Well, okay, not quite. But this post was prompted by a Twitter discussion with Kevin McNamara (@WoolyMindedLib) in relation to the changes to constituency boundaries overseen by the Boundary Commission. The aim was firstly to reduce the number of seats in the House of Commons to 600 from 650 or so and secondly to equalise constituencies (that is, to make the number of eligible voters in each single-member constituency as consistent as possible).
The main bone of contention Kevin seemed to have was that whilst he agreed with equalising constituencies the 600 figure was "arbitrary". He agrees that there's scope to reduce the overall number of MPs, but he argued that it was better to equalise the constituencies first.
There are a few issues with this. First of all, 600 is no more or less "arbitrary" than any other number of constituencies. They could have picked 100 if they really wanted to, although most would argue that single-member constituencies that large would not be appropriate for a body wielding so much power. It may be that you think the number of seats is greater than is necessary to represent adequately whilst maintaining efficient decision-making But anyway, the main point is that 600 is no more "arbitrary" than 601, 623, 646 or 19.
The second issue is that you should equalise the constituencies before reducing the number of MPs. The problem with this is that you sort of, well, can't! By reducing the number of constituencies, you definitionally have to divide up existing constituencies into new ones or, well, disenfranchise all of those in the abolished constituencies! You can only change the number of MPs by changing the boundaries so that they represent a larger or smaller proportion of the electorate.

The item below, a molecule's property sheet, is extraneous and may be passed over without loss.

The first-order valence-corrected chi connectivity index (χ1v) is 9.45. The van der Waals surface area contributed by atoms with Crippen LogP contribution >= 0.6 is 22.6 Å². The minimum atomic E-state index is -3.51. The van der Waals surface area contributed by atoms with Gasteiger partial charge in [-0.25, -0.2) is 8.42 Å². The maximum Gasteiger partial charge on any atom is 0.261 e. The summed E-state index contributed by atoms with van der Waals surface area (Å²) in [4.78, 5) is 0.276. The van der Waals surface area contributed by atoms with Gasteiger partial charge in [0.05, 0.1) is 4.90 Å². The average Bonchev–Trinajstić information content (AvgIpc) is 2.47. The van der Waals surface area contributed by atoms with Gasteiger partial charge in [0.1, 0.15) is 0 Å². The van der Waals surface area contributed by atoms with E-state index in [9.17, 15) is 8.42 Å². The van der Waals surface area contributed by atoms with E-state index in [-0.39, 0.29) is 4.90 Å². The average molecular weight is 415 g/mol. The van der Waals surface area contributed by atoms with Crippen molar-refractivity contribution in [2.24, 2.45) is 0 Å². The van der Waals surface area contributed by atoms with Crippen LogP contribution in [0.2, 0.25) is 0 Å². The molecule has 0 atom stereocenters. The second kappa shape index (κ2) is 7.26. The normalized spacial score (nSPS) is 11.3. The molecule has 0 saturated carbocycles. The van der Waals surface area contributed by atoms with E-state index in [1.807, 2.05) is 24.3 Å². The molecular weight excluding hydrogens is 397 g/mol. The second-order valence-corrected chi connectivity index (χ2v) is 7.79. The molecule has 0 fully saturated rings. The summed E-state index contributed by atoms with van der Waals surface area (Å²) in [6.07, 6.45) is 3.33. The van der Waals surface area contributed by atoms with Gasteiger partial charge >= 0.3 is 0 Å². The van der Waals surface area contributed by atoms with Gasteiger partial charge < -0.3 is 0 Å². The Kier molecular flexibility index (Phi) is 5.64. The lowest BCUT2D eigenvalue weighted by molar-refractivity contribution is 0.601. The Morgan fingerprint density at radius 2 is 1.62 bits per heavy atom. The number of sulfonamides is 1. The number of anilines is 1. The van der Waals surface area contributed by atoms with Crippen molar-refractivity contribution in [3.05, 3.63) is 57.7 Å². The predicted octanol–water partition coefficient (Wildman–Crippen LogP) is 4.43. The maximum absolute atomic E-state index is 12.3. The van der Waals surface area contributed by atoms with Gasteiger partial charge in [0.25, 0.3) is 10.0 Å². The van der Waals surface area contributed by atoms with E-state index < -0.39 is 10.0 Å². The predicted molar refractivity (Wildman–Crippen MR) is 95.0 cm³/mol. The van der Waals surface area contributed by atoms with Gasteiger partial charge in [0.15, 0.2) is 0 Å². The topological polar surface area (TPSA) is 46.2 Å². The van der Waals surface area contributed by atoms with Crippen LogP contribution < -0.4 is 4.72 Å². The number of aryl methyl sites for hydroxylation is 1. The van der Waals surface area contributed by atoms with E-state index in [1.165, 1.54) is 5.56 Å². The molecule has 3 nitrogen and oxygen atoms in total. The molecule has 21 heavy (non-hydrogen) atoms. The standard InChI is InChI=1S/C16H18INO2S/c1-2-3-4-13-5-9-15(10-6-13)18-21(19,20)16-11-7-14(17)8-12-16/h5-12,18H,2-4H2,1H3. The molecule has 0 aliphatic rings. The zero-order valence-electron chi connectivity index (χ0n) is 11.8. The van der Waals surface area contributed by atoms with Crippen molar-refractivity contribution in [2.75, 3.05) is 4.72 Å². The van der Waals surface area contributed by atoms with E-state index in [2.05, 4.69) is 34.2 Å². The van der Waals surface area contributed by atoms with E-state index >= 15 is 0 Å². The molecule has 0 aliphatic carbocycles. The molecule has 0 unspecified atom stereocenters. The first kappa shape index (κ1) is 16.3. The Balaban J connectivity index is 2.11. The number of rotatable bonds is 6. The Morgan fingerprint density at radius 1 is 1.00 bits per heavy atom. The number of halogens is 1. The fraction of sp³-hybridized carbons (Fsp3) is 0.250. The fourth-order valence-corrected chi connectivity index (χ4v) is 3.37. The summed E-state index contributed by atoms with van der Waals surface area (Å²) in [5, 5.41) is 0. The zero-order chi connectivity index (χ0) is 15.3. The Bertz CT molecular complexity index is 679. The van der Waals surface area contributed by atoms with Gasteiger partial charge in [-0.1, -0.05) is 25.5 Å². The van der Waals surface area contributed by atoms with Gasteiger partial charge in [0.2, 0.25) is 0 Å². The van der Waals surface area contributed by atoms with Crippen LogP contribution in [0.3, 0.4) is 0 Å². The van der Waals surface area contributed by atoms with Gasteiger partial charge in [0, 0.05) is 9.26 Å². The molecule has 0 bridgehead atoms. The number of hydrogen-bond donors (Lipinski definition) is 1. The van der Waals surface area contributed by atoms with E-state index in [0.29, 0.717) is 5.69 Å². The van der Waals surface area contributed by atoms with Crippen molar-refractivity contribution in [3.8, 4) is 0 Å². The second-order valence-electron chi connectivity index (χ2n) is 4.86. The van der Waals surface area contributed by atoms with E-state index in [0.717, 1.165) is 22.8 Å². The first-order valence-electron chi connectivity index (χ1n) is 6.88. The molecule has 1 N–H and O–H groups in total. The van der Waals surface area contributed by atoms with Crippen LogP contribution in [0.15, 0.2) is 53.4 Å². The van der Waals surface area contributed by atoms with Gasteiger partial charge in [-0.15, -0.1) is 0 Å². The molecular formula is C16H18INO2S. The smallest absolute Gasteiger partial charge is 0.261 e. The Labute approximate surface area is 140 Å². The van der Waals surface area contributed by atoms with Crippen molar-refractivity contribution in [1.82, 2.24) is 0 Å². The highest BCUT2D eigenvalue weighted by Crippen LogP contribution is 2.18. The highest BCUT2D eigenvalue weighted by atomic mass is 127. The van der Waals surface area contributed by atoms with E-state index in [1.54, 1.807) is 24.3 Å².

If you start a review with a view to equalising constituencies, you need a number in mind for roughly how many constituents you want in each constituency. The thing is, this is directly related to the number of MPs you're going to end up with. If A is the total eligible voting population, B is the target standard number of eligible voters in each constituency, and C is the number of seats available, then C=A/B. We have to assume that A is relatively constant, because we can't just invent new people! So the size of a constituency is inversely proportional to the total number of seats.
It is therefore no more arbitrary to decide the size of equalised constituencies than it is to decide the total number of seats. You are setting exactly the same thing. If you equalised constituencies first, then reduced the number of MPs later, you'd just have to completely redraw the boundaries again. It would be a redundant exercise.
Another arm of Kevin's argument is that we should be able to make constituencies more equal by setting the number of constituencies afterwards. Except you can equalise constituencies without changing the total number of seats at all! All you do is don't eliminate any constituencies, but shift the boundaries about according to population distribution. If anything, making special cases for smaller "communities" like the Highlands, as many try to argue in favour of, harms not the arbitrariness of the number of seats, but the very premise of equal constituencies itself.